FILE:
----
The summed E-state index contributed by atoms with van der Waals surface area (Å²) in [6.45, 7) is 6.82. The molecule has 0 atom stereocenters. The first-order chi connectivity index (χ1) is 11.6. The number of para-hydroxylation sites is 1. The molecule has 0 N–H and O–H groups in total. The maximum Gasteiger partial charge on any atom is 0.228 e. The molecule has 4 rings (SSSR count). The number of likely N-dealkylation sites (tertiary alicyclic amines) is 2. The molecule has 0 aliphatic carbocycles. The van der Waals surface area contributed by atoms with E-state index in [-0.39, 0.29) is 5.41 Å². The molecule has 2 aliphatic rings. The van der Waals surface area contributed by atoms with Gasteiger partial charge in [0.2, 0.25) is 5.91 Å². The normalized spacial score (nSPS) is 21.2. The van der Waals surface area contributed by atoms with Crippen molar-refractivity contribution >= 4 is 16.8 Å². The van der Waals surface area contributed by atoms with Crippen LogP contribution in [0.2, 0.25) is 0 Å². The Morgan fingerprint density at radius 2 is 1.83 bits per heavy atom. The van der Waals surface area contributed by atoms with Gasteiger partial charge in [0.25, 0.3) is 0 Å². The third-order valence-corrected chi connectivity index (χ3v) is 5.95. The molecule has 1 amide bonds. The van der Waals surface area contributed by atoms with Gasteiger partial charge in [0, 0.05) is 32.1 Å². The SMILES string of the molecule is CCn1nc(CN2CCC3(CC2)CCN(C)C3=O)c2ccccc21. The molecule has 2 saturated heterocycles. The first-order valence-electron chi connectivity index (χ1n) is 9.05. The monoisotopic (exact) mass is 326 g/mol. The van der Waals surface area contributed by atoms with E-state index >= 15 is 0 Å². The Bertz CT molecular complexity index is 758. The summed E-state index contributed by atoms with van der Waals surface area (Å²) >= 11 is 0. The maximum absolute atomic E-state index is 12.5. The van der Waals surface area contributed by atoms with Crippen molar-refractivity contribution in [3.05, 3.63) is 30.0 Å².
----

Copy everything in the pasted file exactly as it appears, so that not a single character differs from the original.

The summed E-state index contributed by atoms with van der Waals surface area (Å²) in [6.45, 7) is 6.82. The molecule has 0 atom stereocenters. The first-order chi connectivity index (χ1) is 11.6. The number of para-hydroxylation sites is 1. The molecule has 0 N–H and O–H groups in total. The maximum Gasteiger partial charge on any atom is 0.228 e. The molecule has 4 rings (SSSR count). The number of likely N-dealkylation sites (tertiary alicyclic amines) is 2. The molecule has 0 aliphatic carbocycles. The van der Waals surface area contributed by atoms with E-state index in [-0.39, 0.29) is 5.41 Å². The molecule has 2 aliphatic rings. The van der Waals surface area contributed by atoms with Gasteiger partial charge in [0.2, 0.25) is 5.91 Å². The normalized spacial score (nSPS) is 21.2. The van der Waals surface area contributed by atoms with Crippen molar-refractivity contribution >= 4 is 16.8 Å². The van der Waals surface area contributed by atoms with Crippen LogP contribution in [0.2, 0.25) is 0 Å². The Morgan fingerprint density at radius 2 is 1.83 bits per heavy atom. The van der Waals surface area contributed by atoms with Gasteiger partial charge in [0.25, 0.3) is 0 Å². The third-order valence-corrected chi connectivity index (χ3v) is 5.95. The molecule has 1 amide bonds. The van der Waals surface area contributed by atoms with Gasteiger partial charge in [0, 0.05) is 32.1 Å². The SMILES string of the molecule is CCn1nc(CN2CCC3(CC2)CCN(C)C3=O)c2ccccc21. The molecule has 2 saturated heterocycles. The first-order valence-electron chi connectivity index (χ1n) is 9.05. The monoisotopic (exact) mass is 326 g/mol. The van der Waals surface area contributed by atoms with E-state index >= 15 is 0 Å². The Bertz CT molecular complexity index is 758. The summed E-state index contributed by atoms with van der Waals surface area (Å²) >= 11 is 0. The maximum absolute atomic E-state index is 12.5. The van der Waals surface area contributed by atoms with Crippen molar-refractivity contribution in [3.05, 3.63) is 30.0 Å².